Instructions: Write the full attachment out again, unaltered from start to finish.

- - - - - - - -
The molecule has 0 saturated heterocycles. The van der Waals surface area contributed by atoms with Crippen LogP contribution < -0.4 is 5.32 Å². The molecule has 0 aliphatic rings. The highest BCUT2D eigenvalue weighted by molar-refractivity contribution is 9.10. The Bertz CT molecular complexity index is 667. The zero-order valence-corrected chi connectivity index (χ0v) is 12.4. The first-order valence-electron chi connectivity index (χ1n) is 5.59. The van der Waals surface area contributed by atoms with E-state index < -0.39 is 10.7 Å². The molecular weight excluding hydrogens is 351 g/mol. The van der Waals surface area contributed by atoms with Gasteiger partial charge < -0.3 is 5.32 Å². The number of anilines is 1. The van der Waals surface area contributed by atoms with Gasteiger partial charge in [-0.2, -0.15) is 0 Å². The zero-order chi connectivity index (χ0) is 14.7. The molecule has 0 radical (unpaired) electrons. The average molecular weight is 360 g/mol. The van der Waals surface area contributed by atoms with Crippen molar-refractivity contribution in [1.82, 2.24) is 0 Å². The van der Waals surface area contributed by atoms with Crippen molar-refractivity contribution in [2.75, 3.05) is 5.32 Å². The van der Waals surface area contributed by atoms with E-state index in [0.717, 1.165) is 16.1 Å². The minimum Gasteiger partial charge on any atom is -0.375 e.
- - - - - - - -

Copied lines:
The molecule has 0 saturated heterocycles. The van der Waals surface area contributed by atoms with Crippen LogP contribution < -0.4 is 5.32 Å². The molecule has 0 aliphatic rings. The highest BCUT2D eigenvalue weighted by molar-refractivity contribution is 9.10. The Bertz CT molecular complexity index is 667. The zero-order valence-corrected chi connectivity index (χ0v) is 12.4. The first-order valence-electron chi connectivity index (χ1n) is 5.59. The van der Waals surface area contributed by atoms with E-state index < -0.39 is 10.7 Å². The molecular weight excluding hydrogens is 351 g/mol. The van der Waals surface area contributed by atoms with Gasteiger partial charge < -0.3 is 5.32 Å². The number of anilines is 1. The van der Waals surface area contributed by atoms with Gasteiger partial charge in [-0.2, -0.15) is 0 Å². The zero-order chi connectivity index (χ0) is 14.7. The molecule has 0 radical (unpaired) electrons. The average molecular weight is 360 g/mol. The van der Waals surface area contributed by atoms with Crippen molar-refractivity contribution in [1.82, 2.24) is 0 Å². The van der Waals surface area contributed by atoms with Crippen molar-refractivity contribution in [2.75, 3.05) is 5.32 Å². The van der Waals surface area contributed by atoms with E-state index in [0.717, 1.165) is 16.1 Å². The minimum Gasteiger partial charge on any atom is -0.375 e.